Where class size really matters: Class size and student ratings of instructor effectiveness
We examine the impact of class size on student evaluations of instructor performance using data on all economics classes offered at the University of California, Santa Barbara from Fall 1997 to Spring 2004. A particular strength of this data is the opportunity to control for both instructor and course fixed effects. In contrast to the literature examining class size effects on test-based outcomes--where results can vary considerably across specifications--we find a large, highly significant, and nonlinear negative impact of class size on student evaluations of instructor effectiveness that is highly robust to the inclusion of course and instructor fixed effects.
If you experience problems downloading a file, check if you have the proper application to view it first. In case of further problems read the IDEAS help page. Note that these files are not on the IDEAS site. Please be patient as the files may be large.
As the access to this document is restricted, you may want to look for a different version under "Related research" (further below) or search for a different version of it.
References listed on IDEAS
Please report citation or reference errors to , or , if you are the registered author of the cited work, log in to your RePEc Author Service profile, click on "citations" and make appropriate adjustments.:
- Kennedy, Peter E. & Siegfried, John J., 1997.
"Class size and achievement in introductory economics: Evidence from the TUCE III data,"
Economics of Education Review,
Elsevier, vol. 16(4), pages 385-394, October.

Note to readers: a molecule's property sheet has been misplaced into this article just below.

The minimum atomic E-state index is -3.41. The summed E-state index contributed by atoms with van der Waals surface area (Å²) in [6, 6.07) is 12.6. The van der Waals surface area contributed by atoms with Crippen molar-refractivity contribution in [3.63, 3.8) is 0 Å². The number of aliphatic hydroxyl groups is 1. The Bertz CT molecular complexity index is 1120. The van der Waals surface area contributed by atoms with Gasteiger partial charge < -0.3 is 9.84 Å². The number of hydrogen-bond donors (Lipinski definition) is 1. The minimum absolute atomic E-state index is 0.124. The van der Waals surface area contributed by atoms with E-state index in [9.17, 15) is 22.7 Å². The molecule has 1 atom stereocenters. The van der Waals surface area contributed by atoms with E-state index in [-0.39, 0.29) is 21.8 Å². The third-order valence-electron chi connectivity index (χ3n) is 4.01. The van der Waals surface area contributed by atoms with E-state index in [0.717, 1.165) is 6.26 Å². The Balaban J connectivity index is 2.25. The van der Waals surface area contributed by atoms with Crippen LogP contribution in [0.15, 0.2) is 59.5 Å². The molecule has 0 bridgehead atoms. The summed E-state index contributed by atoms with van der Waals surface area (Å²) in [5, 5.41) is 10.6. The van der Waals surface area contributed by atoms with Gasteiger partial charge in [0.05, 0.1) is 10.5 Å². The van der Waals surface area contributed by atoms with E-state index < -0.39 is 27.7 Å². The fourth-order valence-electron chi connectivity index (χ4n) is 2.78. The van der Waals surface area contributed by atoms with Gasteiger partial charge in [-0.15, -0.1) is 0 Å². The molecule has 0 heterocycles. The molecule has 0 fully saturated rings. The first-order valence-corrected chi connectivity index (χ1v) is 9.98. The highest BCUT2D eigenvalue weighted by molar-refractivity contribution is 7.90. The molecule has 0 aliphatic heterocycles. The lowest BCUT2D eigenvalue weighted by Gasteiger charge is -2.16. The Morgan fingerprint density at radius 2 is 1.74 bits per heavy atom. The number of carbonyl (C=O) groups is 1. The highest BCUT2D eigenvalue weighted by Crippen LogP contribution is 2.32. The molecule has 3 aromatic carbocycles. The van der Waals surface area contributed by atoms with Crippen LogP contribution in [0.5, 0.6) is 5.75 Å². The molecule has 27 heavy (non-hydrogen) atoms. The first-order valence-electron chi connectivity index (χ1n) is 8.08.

- Kennedy, P. & Siegfried, J., 1995. "Class Size and Advievement in Introductory Economics: Evidence from the Tuce III Data," Discussion Papers dp95-05, Department of Economics, Simon Fraser University.
- Alan B. Krueger, 2003.
"Economic Considerations and Class Size,"
Royal Economic Society, vol. 113(485), pages 34-63, February.
- Siegfried, John J & Kennedy, Peter E, 1995. "Does Pedagogy Vary with Class Size in Introductory Economics?," American Economic Review, American Economic Association, vol. 85(2), pages 347-351, May.
When requesting a correction, please mention this item's handle: RePEc:eee:ecoedu:v:27:y:2008:i:3:p:253-265. See general information about how to correct material in RePEc.
For technical questions regarding this item, or to correct its authors, title, abstract, bibliographic or download information, contact: (Dana Niculescu)
If you have authored this item and are not yet registered with RePEc, we encourage you to do it here. This allows to link your profile to this item. It also allows you to accept potential citations to this item that we are uncertain about.
If references are entirely missing, you can add them using this form.
If the full references list an item that is present in RePEc, but the system did not link to it, you can help with this form.
If you know of missing items citing this one, you can help us creating those links by adding the relevant references in the same way as above, for each refering item. If you are a registered author of this item, you may also want to check the "citations" tab in your profile, as there may be some citations waiting for confirmation.
Please note that corrections may take a couple of weeks to filter through the various RePEc services.